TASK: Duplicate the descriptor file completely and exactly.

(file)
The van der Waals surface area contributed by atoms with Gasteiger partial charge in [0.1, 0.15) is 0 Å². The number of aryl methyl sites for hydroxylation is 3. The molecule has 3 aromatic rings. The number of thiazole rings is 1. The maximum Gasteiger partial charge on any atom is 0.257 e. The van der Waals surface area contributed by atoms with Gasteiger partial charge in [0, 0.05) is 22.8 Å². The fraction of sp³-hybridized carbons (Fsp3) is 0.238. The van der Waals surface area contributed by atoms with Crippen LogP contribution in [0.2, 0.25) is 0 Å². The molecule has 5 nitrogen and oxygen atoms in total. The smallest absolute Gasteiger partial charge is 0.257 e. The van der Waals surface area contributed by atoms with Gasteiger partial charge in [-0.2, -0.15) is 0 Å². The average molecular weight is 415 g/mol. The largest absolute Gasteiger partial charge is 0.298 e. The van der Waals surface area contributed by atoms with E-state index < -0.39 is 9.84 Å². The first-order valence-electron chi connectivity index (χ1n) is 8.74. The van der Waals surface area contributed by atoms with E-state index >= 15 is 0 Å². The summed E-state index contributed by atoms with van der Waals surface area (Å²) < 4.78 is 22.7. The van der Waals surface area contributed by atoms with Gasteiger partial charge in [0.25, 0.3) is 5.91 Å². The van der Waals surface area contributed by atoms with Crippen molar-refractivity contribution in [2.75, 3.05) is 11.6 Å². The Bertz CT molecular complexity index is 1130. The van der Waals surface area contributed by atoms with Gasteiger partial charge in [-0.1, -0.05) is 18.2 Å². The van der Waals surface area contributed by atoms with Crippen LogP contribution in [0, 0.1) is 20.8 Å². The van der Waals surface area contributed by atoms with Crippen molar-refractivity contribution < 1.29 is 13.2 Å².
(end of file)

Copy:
The van der Waals surface area contributed by atoms with Gasteiger partial charge in [0.1, 0.15) is 0 Å². The number of aryl methyl sites for hydroxylation is 3. The molecule has 3 aromatic rings. The number of thiazole rings is 1. The maximum Gasteiger partial charge on any atom is 0.257 e. The van der Waals surface area contributed by atoms with Gasteiger partial charge in [0, 0.05) is 22.8 Å². The fraction of sp³-hybridized carbons (Fsp3) is 0.238. The van der Waals surface area contributed by atoms with Crippen LogP contribution in [0.2, 0.25) is 0 Å². The molecule has 5 nitrogen and oxygen atoms in total. The smallest absolute Gasteiger partial charge is 0.257 e. The van der Waals surface area contributed by atoms with Gasteiger partial charge in [-0.2, -0.15) is 0 Å². The average molecular weight is 415 g/mol. The largest absolute Gasteiger partial charge is 0.298 e. The van der Waals surface area contributed by atoms with E-state index < -0.39 is 9.84 Å². The first-order valence-electron chi connectivity index (χ1n) is 8.74. The van der Waals surface area contributed by atoms with E-state index >= 15 is 0 Å². The summed E-state index contributed by atoms with van der Waals surface area (Å²) < 4.78 is 22.7. The van der Waals surface area contributed by atoms with Gasteiger partial charge in [0.25, 0.3) is 5.91 Å². The van der Waals surface area contributed by atoms with Crippen molar-refractivity contribution in [2.75, 3.05) is 11.6 Å². The Bertz CT molecular complexity index is 1130. The van der Waals surface area contributed by atoms with Gasteiger partial charge in [-0.1, -0.05) is 18.2 Å². The van der Waals surface area contributed by atoms with Crippen LogP contribution in [0, 0.1) is 20.8 Å². The van der Waals surface area contributed by atoms with Crippen molar-refractivity contribution < 1.29 is 13.2 Å².